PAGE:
Gamma ray (noun, “GAH-muh RAY”)
Gamma rays are a type of electromagnetic radiation.
Electromagnetic radiation is a type of energy that travels through space in waves. Visible light and infrared light are both types of this radiation. So are radio waves and X-rays. And gamma rays are, too. In fact, gamma rays have the highest energies of any electromagnetic waves. Gamma rays also have the shortest wavelengths.
On Earth, high-energy events such as bolts of lightning and nuclear explosions give off gamma rays. The decay of radioactive materials, such as uranium, releases gamma rays as well. So does the fission inside nuclear power plants. Such high-energy rays can pass through the human body, damaging tissue as they go. But dense materials, such as lead, can block or slow gamma rays. And in very small doses, doctors can use gamma rays to kill diseased cells.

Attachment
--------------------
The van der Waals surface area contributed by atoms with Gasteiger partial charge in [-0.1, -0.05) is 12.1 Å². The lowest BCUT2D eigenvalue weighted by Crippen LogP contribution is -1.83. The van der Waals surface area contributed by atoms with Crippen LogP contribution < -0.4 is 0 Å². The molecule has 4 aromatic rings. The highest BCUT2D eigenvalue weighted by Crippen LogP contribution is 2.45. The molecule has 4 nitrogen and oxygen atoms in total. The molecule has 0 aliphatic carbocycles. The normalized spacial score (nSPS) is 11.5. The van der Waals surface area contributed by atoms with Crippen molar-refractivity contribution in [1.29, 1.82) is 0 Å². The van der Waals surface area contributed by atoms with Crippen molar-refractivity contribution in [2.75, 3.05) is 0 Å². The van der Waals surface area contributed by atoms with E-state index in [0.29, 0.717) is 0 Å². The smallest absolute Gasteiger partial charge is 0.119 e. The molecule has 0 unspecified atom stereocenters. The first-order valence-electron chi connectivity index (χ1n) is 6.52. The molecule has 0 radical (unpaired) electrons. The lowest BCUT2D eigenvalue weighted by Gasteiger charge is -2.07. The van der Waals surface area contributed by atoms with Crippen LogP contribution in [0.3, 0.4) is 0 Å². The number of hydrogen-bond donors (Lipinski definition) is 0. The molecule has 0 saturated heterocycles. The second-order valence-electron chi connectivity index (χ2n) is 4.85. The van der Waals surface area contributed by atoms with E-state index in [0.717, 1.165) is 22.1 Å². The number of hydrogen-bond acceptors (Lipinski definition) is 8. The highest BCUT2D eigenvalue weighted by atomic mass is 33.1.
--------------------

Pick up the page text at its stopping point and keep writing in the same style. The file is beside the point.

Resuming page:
Objects throughout the universe throw off gamma rays. Pulsars and other neutron stars are some examples. Violent events, such as star collisions or explosions, shed gamma rays too. As do the chaotic regions swirling around black holes. Earth’s atmosphere shields us from this high-energy space radiation. But gamma ray detectors on mountaintops or orbiting Earth can see waves coming from across the cosmos.
In a sentence
If stars made of antimatter exist, they might give off a lot of gamma rays.